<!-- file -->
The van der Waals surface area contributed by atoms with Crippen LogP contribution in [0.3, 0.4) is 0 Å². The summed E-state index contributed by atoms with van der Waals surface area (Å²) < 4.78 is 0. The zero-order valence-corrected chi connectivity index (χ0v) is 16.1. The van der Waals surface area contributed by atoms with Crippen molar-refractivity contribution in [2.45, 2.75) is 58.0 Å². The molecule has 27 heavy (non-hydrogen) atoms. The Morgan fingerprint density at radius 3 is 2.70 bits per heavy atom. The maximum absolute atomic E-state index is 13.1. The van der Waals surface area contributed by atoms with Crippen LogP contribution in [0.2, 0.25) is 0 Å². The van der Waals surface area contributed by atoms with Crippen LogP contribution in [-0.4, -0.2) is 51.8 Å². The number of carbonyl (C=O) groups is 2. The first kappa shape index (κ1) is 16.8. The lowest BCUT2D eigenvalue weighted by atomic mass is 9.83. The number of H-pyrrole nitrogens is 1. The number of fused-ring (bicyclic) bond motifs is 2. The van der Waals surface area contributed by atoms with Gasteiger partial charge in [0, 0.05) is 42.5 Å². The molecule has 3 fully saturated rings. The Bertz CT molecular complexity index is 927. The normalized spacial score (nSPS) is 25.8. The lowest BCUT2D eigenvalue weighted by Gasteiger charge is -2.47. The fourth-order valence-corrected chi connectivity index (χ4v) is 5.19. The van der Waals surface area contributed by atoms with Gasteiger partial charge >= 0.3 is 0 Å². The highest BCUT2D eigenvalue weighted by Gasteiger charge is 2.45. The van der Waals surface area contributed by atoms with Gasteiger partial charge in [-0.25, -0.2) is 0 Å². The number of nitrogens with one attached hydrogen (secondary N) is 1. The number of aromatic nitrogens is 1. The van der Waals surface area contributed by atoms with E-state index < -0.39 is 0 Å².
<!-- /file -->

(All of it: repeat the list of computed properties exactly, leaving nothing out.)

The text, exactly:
The van der Waals surface area contributed by atoms with Crippen LogP contribution in [0.3, 0.4) is 0 Å². The summed E-state index contributed by atoms with van der Waals surface area (Å²) < 4.78 is 0. The zero-order valence-corrected chi connectivity index (χ0v) is 16.1. The van der Waals surface area contributed by atoms with Crippen molar-refractivity contribution in [2.45, 2.75) is 58.0 Å². The molecule has 27 heavy (non-hydrogen) atoms. The Morgan fingerprint density at radius 3 is 2.70 bits per heavy atom. The maximum absolute atomic E-state index is 13.1. The van der Waals surface area contributed by atoms with Crippen LogP contribution in [0.2, 0.25) is 0 Å². The van der Waals surface area contributed by atoms with Crippen LogP contribution in [-0.4, -0.2) is 51.8 Å². The number of carbonyl (C=O) groups is 2. The first kappa shape index (κ1) is 16.8. The lowest BCUT2D eigenvalue weighted by atomic mass is 9.83. The number of H-pyrrole nitrogens is 1. The number of fused-ring (bicyclic) bond motifs is 2. The van der Waals surface area contributed by atoms with Gasteiger partial charge in [0, 0.05) is 42.5 Å². The molecule has 3 fully saturated rings. The Bertz CT molecular complexity index is 927. The normalized spacial score (nSPS) is 25.8. The lowest BCUT2D eigenvalue weighted by Gasteiger charge is -2.47. The fourth-order valence-corrected chi connectivity index (χ4v) is 5.19. The van der Waals surface area contributed by atoms with Gasteiger partial charge >= 0.3 is 0 Å². The highest BCUT2D eigenvalue weighted by Gasteiger charge is 2.45. The van der Waals surface area contributed by atoms with Gasteiger partial charge in [-0.25, -0.2) is 0 Å². The number of nitrogens with one attached hydrogen (secondary N) is 1. The number of aromatic nitrogens is 1. The van der Waals surface area contributed by atoms with E-state index < -0.39 is 0 Å².